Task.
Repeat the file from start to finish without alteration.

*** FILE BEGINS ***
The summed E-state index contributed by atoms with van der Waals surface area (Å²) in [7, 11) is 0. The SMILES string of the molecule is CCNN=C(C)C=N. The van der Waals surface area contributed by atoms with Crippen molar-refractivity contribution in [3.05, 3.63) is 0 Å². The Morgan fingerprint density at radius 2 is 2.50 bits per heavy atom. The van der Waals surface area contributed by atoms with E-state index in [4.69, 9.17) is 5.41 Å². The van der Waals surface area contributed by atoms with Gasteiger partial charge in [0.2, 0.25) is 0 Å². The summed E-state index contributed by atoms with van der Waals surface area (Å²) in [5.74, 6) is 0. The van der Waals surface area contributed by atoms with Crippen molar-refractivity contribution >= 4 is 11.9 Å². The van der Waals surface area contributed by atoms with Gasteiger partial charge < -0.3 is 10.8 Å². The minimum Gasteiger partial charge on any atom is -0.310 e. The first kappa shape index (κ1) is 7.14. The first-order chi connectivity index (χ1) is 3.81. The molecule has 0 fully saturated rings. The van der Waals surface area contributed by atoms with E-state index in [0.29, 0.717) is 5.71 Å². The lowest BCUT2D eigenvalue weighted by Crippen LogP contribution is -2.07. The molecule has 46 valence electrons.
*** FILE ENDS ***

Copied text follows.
The summed E-state index contributed by atoms with van der Waals surface area (Å²) in [7, 11) is 0. The SMILES string of the molecule is CCNN=C(C)C=N. The van der Waals surface area contributed by atoms with Crippen molar-refractivity contribution in [3.05, 3.63) is 0 Å². The Morgan fingerprint density at radius 2 is 2.50 bits per heavy atom. The van der Waals surface area contributed by atoms with E-state index in [4.69, 9.17) is 5.41 Å². The van der Waals surface area contributed by atoms with Gasteiger partial charge in [0.2, 0.25) is 0 Å². The summed E-state index contributed by atoms with van der Waals surface area (Å²) in [5.74, 6) is 0. The van der Waals surface area contributed by atoms with Crippen molar-refractivity contribution >= 4 is 11.9 Å². The van der Waals surface area contributed by atoms with Gasteiger partial charge < -0.3 is 10.8 Å². The minimum Gasteiger partial charge on any atom is -0.310 e. The first kappa shape index (κ1) is 7.14. The first-order chi connectivity index (χ1) is 3.81. The molecule has 0 fully saturated rings. The van der Waals surface area contributed by atoms with E-state index in [0.29, 0.717) is 5.71 Å². The lowest BCUT2D eigenvalue weighted by Crippen LogP contribution is -2.07. The molecule has 46 valence electrons.